When we refer to the term "test object" in this section of the user’s guide, we mean the final artifact that is produced from your source files and the test suites, and which must be executed to collect runtime data (such as test case results and coverage data). However in other parts of the C++test User’s Guide, the term "test executable" is used instead. We make this distinction when discussing embedded development because embedded systems don't always support "executables"—the type of binary files that can be called application images, and can be loaded (unpacked) and executed by the system itself. For example, in the case of VxWorks 5.4 and VxWorks 5.5, you can build a full system image that links in your application procedure—or you can build  an incomplete relocatable object that contains symbols from only your application and is linked against a prebuilt system's image at a later time. 

In the case of Tornado testing for VxWorks, C++test will try to build the second type of objects, which can be best described as "test relocatables," and run them using an original Tornado tool called Tornado Shell (windsh). You will need to have the Tornado Registry (wtxregd) and Target Server (tgtsvr) up and connected with a target running VxWorks prior to launching the runtime testing (see Prerequisites).

For example, to prepare the testing environment to test on a VxWorks simulator (assuming you have the required Tornado environment variables set correctly - see Prerequisites) you can use the original Tornado interface or the following example steps/commands: 

  1. Set the WIND_UID environment variable to your UID. For more information on WIND_UID, see the Tornado User’s Guide.
  2. Launch the Tornado Registry.
    wtxregd & '
  3. Launch VxSim.
    "%WIND_BASE%\target\config\simpc\vxWorks" &

  4. Launch Target Server.
    tgtsvr vxsim -B wdbpipe -R "C:\Temp" -RW &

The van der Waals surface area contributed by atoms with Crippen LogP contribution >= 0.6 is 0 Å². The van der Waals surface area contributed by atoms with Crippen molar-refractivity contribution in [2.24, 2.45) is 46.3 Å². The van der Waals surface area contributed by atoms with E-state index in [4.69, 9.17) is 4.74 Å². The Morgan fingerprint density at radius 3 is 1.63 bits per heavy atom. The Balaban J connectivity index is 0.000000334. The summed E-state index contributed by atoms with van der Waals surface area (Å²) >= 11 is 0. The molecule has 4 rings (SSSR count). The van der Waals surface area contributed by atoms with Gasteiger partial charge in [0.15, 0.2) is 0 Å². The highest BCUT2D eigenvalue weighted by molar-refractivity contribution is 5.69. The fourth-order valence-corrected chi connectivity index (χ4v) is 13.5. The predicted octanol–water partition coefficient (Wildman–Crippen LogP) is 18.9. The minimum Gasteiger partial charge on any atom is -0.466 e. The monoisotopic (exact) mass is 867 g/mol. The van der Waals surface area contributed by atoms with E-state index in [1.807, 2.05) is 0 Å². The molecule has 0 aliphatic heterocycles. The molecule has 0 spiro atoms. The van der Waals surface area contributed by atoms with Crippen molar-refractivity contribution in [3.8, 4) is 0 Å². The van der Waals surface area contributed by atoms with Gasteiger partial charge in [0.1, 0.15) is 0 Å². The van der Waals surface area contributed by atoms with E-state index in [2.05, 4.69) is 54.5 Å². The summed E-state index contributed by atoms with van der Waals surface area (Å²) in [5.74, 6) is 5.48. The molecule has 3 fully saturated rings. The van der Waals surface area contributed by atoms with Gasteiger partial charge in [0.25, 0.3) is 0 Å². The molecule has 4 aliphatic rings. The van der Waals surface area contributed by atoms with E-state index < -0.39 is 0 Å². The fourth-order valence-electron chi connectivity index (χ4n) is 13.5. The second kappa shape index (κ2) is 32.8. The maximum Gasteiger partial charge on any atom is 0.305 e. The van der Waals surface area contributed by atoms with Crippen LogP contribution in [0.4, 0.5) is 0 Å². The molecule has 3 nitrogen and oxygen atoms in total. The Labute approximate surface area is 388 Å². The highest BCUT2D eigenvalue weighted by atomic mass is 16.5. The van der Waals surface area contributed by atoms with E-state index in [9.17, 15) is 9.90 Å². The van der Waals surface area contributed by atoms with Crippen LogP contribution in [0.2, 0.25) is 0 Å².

The default Tornado-shipped version of VxSim has preconfigured support for the Pass Through File System (PassFS) and Target Server File System (TSFS). This support, plus the above setup, enables the test object to be linked against the default version of the Runtime library with file communication (see Understanding and Building the Runtime Library) and to use one of the File Systems for transferring results. 

For more information on Tornado tools and VxWorks, refer to the Tornado manual. 

Understanding the Tornado Test Configurations

There are several Test Configurations designed specifically to work with Tornado projects:

All are available in the Embedded Systems> Wind River> Tornado category. 

These Test Configurations are all based on the following specially-designed Test Flow Recipes (see Customizing Test Configurations through Test Flow Recipes): 

Here are short explanations of the terms used in the above Test Configurations and Test Flow recipes. 

Other builtin Test Configurations you may need are:

If you need to build a customized VxWorks/VxSim version to suit your needs (e.g., for C++ code, TSFS, network), refer to the Tornado manual for instructions. 

For more information on Test Configurations, see Configuring Test Configurations and Rules for Policies

Customizing Test Configurations through Test Flow Recipes 

It’s important for embedded developers to become familiar with the flow of unit testing processing and the chaining of tools that C++test applies to the source code. This understanding is crucial for building a robust process that behaves exactly as you expect. 

Much of the flow always remains the same across different environments. In most cases, the order and parameters of flow steps shouldn't be altered. However, in certain situations, some critical steps must be adjusted. You can configure test execution flow parameters to suit your specific needs by using an editor in the Test Configuration manager. Usually, there is no need to create a custom version of the execution flow because built-in Test Configurations allow easy editing of the most critical and commonly-modified flow properties. 

For details on how to customize the test flow, see Customizing the Test Execution Flow.

In rare cases, more advanced customizations may be needed. In such cases, you can define a custom test flow as described in Defining a Custom Test Execution Flow: Advanced. If you need to do this, here are some tips and suggestions:

Debugging Test Cases

C++test does not support direct Test Cases debugging for this environment.

Load Test Executable to target kernel using 'hostShell' and set breakpoints on wanted Test Cases manually.